Iris improved on the drug — she was no longer peeing out of fear, no longer tearing things up or obsessing over her toys. And more importantly, she was no longer aggressive toward Iris. She still had her spirited personality, but the burden of faulty brain chemistry was lifted and she functioned like a normal, happy dog.
“We met with backlash after putting her on Clomicalm initially, because (people) thought it was the dumbest thing to put a dog on medication.” Kristi says. “People don’t seem to understand. We even felt that way — is it really right, is it really okay to medicate a dog?” But it got to the point where Kristi and her fiancee thought it couldn’t hurt to try. It was medication or find Jasmine a new home — and medicating Iris was better than losing a beloved dog.
It was about that time that Kristi consulted me, because she knew I’d seen it all and heard it all in my work as a vet tech. Relying on mental health medications for my own sanity, I encouraged Kristi to explore that option. When you find the right medication, your functionality and personality can be a world away from the misery you feel and display when unmedicated.
“The only other option we had was to find Jasmine a home and keep Iris alone for the rest of her life, because that was the only way we could see that working. We’re way too attached to Jasmine and Iris both. That’s why we went to such lengths to find a solution.”
The makers of Clomicalm, Novartis Animal Health, have since discontinued production of the drug and Iris had to make the switch to another tricyclic antidepressant, Amitriptyline. “It’s fine,” Kristi says, exasperated. “Better than a swift kick in the ass, but not nearly as good as the Clomicalm.”
Some of Iris’s problem behaviors have come back — her aggression and fear are worse than they were on the Clomicalm, but not nearly as bad as she was unmedicated. Her anxiety is still pretty high.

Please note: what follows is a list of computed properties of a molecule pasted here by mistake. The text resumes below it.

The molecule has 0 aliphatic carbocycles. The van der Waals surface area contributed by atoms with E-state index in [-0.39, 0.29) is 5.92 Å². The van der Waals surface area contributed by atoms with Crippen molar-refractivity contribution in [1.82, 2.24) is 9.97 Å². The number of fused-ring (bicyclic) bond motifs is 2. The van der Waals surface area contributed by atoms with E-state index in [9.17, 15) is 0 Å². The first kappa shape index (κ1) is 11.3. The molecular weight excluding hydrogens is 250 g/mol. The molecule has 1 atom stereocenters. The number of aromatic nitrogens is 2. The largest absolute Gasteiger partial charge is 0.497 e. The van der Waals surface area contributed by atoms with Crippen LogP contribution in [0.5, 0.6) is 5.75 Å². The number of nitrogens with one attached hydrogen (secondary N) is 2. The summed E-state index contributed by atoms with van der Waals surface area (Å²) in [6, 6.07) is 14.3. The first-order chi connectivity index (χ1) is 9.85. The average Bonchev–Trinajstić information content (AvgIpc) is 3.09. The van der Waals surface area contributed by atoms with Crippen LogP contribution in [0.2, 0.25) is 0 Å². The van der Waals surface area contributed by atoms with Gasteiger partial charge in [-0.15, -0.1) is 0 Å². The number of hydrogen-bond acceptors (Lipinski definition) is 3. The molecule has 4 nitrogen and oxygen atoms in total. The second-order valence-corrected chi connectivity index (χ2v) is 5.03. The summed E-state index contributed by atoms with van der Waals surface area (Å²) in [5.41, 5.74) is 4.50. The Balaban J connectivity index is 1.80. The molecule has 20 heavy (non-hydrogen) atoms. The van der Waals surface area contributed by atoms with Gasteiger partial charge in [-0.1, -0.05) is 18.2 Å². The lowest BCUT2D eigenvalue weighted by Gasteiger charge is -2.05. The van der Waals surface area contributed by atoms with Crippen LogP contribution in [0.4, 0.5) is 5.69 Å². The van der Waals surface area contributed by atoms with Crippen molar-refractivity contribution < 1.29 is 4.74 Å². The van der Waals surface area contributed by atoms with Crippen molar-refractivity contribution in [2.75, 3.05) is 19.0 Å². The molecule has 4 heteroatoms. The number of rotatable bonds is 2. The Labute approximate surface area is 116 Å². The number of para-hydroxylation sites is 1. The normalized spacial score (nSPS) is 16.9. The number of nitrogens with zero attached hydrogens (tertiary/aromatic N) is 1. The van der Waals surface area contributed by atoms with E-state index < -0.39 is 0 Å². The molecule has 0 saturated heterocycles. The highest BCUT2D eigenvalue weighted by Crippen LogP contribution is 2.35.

Kristi is now working with Iris on her training, with my help. It’s a slow, agonizing process with lots of setbacks, but Kristi is dedicated to helping Iris live a full and happy life, even when others have suggested she be euthanized.
“Everybody I’ve asked, save one brave soul,” Kristi says, speaking of me, “and my vet, have told me that we should stop trying to rehabilitate Iris. They think she deserves to die because she’s unwell in a way that they don’t understand.”
By telling Iris’s story to the world, Kristi hopes others will realize that medicating your dog isn’t the end of the world and it really can make a difference in her quality of life — and maybe, just maybe, it’ll save some “unsavable” dogs.
What would you do in this situation? Would you abandon training and rehabilitation in favor of medication? Tell us in the comments.
About Caitlin Seida: Owned by three cats and two dogs, she never met an animal she didn’t like. A Jill-of-All-Trades, she splits her workday as a writer, humane society advocate and on-call vet tech. What little free time she has goes into pinup modeling, advocating for self-acceptance, knitting and trying to maintain her haunted house (really!).
1 thought on “Would You Put Your Dog on Medication if It Would Save Her — and Your Sanity?”
I ran across this story tonight after all these years. I thought someone out there might like to know how she’s doing.
Iris is now six and a half years old, she’s still anxious, but clomipramine is available again through compounding pharmacies like Diamondback Drugs out of Arizona. They have truly been lifesavers. We have a family of four doggos now.
Iris uses her BAT training regularly to push her anxiety aside when it gets high, she’s smart as a whip and man, I am so glad we didn’t give up on her. She’s a good good dog.
If your dog needs medication, I urge you to do it. Just jump in. They deserve good mental health as much as their human companions.